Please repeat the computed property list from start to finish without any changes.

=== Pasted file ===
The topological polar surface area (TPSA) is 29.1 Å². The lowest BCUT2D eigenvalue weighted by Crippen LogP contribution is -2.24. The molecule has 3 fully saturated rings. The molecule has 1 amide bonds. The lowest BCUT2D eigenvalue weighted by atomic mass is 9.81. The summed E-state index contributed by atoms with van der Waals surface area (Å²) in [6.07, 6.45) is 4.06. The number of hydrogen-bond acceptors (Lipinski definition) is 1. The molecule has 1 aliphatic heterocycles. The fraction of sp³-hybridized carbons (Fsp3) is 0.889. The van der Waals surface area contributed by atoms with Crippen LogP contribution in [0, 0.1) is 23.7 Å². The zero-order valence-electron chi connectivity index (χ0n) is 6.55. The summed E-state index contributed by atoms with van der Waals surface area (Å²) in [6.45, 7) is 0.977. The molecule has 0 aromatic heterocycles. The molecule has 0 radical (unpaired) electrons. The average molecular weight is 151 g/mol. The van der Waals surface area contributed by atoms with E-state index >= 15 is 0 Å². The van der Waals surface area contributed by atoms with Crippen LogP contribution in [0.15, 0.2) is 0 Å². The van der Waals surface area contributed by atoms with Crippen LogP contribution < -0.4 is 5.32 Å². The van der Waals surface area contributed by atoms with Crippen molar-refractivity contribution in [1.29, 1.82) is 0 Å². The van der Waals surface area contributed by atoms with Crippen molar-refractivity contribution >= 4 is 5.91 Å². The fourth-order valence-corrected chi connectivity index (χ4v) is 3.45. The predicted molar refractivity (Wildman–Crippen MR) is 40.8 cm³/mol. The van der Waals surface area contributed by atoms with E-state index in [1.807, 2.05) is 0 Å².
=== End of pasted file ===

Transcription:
The topological polar surface area (TPSA) is 29.1 Å². The lowest BCUT2D eigenvalue weighted by Crippen LogP contribution is -2.24. The molecule has 3 fully saturated rings. The molecule has 1 amide bonds. The lowest BCUT2D eigenvalue weighted by atomic mass is 9.81. The summed E-state index contributed by atoms with van der Waals surface area (Å²) in [6.07, 6.45) is 4.06. The number of hydrogen-bond acceptors (Lipinski definition) is 1. The molecule has 1 aliphatic heterocycles. The fraction of sp³-hybridized carbons (Fsp3) is 0.889. The van der Waals surface area contributed by atoms with Crippen LogP contribution in [0, 0.1) is 23.7 Å². The zero-order valence-electron chi connectivity index (χ0n) is 6.55. The summed E-state index contributed by atoms with van der Waals surface area (Å²) in [6.45, 7) is 0.977. The molecule has 0 aromatic heterocycles. The molecule has 0 radical (unpaired) electrons. The average molecular weight is 151 g/mol. The van der Waals surface area contributed by atoms with E-state index >= 15 is 0 Å². The van der Waals surface area contributed by atoms with Crippen LogP contribution in [0.15, 0.2) is 0 Å². The van der Waals surface area contributed by atoms with Crippen LogP contribution < -0.4 is 5.32 Å². The van der Waals surface area contributed by atoms with Crippen molar-refractivity contribution in [1.29, 1.82) is 0 Å². The van der Waals surface area contributed by atoms with Crippen molar-refractivity contribution >= 4 is 5.91 Å². The fourth-order valence-corrected chi connectivity index (χ4v) is 3.45. The predicted molar refractivity (Wildman–Crippen MR) is 40.8 cm³/mol. The van der Waals surface area contributed by atoms with E-state index in [1.807, 2.05) is 0 Å².